Competition within the actively managed asset realm and the investment goals of young investors are driving more asset managers to consider ESG solutions, according to a survey by Cerulli Associates.

A recent survey by the Boston-based financial research firm found that 55 percent of asset managers were looking to create investment solutions that incorporate environmental, social and corporate governance (ESG) values.

One reason ESG investing is becoming more prominent in the asset management industry is that it is of more interest to younger investors who stand to inherit billions in wealth over the coming decades. A recent survey by the firm, for example, found that while less than half of U.S. households prefer ESG investing, 65 percent of investors under the age of 40 prefer it.

Investors' increasing preference for passive investments is also putting pressure on active managers, and ESG investments are one area that could help give managers an edge, according to Cerulli.

"As active asset managers fight to win assets amid increasing flows to passive products, thoughtful implementation of ESG investment principles can give active managers a valuable tool in conversations with advisors," Cerulli said in a press release.

The report added that while the ESG sector does contain passive investments, the nature of such investments—including their complexity and the subjective issues involved—make active products more attractive to investors who gravitate to this space.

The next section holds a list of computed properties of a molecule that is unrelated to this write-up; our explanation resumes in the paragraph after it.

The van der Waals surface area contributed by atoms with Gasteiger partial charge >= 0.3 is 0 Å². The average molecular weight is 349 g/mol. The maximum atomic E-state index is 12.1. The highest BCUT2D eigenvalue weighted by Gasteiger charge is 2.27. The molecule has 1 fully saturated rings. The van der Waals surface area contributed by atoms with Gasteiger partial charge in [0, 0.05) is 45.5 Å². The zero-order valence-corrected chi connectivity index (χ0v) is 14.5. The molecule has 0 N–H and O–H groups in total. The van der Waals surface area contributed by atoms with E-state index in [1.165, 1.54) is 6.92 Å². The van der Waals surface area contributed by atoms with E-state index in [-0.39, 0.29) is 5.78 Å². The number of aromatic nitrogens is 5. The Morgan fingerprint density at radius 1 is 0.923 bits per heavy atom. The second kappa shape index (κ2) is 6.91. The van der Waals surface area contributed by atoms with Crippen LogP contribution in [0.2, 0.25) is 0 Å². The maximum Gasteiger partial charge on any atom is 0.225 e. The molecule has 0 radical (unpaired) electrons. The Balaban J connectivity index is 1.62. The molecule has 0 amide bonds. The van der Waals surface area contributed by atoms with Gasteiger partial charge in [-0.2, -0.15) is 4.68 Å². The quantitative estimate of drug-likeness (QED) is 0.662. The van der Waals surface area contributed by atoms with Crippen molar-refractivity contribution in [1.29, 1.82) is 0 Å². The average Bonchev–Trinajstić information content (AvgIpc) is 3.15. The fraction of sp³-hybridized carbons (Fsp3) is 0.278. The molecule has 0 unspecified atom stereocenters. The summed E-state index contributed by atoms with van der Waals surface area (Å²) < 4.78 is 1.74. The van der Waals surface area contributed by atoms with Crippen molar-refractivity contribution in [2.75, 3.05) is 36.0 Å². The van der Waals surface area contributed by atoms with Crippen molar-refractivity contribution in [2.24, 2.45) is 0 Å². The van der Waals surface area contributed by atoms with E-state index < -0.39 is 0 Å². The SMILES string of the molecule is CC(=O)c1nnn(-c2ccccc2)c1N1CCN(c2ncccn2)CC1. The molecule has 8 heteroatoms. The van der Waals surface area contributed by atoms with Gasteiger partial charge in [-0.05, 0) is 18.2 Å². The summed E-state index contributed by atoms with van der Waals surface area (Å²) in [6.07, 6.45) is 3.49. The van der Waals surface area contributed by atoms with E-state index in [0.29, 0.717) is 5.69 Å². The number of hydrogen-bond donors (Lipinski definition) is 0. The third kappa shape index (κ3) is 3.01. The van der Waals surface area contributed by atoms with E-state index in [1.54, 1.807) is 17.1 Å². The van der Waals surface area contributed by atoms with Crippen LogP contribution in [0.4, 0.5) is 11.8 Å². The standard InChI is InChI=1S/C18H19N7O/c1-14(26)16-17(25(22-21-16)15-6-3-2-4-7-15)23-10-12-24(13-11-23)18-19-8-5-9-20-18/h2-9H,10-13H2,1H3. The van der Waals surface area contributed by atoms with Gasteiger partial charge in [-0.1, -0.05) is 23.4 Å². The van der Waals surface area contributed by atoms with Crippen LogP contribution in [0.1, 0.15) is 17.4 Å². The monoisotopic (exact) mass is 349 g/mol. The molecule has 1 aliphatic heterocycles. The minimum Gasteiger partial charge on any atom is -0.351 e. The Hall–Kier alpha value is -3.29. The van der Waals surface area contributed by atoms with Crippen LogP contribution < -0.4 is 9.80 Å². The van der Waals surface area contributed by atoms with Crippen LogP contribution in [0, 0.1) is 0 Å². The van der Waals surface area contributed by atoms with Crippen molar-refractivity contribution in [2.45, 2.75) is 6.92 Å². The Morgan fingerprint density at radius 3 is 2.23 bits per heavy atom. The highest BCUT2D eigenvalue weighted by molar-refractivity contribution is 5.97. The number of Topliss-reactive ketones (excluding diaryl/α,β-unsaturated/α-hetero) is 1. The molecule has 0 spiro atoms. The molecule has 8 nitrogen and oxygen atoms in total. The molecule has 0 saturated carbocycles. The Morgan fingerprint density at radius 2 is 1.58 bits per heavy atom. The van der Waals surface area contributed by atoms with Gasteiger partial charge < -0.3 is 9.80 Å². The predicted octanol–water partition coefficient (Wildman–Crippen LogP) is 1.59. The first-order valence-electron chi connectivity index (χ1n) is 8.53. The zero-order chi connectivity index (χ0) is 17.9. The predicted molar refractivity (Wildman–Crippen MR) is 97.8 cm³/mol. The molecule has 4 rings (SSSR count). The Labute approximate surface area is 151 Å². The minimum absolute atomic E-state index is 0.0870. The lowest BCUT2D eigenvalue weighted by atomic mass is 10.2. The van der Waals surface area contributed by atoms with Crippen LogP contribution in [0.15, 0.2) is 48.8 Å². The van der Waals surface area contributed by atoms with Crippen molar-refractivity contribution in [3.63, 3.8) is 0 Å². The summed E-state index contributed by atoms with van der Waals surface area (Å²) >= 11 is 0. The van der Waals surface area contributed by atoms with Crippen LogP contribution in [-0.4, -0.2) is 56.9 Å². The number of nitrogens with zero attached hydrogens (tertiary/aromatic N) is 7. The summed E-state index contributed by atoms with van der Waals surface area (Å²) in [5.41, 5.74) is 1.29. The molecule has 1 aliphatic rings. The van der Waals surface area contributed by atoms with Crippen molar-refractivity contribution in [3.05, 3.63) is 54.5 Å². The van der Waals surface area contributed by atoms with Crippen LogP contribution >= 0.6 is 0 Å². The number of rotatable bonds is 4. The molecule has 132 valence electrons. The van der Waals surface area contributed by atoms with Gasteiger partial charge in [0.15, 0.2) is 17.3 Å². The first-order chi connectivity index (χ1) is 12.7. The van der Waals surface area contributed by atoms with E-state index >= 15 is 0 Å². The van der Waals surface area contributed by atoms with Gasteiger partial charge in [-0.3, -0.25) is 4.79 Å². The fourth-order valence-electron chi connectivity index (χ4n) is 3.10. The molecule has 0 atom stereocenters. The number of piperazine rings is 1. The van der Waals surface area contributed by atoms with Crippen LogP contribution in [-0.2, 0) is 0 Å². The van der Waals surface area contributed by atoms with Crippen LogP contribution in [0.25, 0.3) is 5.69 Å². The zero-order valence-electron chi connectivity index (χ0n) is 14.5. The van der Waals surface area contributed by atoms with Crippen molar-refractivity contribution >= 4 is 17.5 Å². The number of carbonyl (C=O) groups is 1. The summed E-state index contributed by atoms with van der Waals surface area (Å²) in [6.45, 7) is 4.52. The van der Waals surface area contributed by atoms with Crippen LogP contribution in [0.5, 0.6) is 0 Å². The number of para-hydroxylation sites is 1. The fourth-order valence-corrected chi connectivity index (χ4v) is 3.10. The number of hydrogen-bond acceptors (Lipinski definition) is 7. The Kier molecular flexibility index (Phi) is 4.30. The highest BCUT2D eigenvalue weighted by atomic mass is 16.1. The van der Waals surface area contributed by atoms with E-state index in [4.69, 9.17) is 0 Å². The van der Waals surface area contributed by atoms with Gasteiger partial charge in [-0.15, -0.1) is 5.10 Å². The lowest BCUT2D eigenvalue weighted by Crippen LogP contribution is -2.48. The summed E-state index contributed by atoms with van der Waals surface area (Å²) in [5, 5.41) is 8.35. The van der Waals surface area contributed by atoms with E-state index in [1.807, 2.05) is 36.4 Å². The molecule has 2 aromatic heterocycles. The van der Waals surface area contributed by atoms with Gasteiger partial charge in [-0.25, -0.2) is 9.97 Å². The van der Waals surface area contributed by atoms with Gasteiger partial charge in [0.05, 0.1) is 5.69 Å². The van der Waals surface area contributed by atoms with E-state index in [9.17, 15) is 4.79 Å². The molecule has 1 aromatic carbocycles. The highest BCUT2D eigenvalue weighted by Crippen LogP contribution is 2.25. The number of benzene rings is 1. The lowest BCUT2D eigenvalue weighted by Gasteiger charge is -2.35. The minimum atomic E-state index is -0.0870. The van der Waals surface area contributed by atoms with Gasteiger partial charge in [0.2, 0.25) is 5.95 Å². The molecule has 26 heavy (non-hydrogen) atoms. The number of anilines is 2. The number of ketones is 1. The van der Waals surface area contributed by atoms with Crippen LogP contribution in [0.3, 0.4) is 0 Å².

"Thus, ESG products provide an area where active managers can compete with, and add value over, passive products," the firm said in its monthly product trends report.

The Cerulli report also said that, while asset managers prepare themselves for increased demand for ESG products, many are still in "wait-and-see" mode, partly because ESG mutual fund and ETF assets, as of the end of the second quarter 2018, stood at only about $108.6 billion.

Financial advisors are viewed as an important part of the equation if ESG assets are going to rise significantly, according to the report.

"The likely roadblock to more ESG factor consideration is a lack of adoption by advisors, who either do not understand the products, have misperceptions about the implementation of ESG factors, or simply do not want to change the way they’ve always done business," the report stated.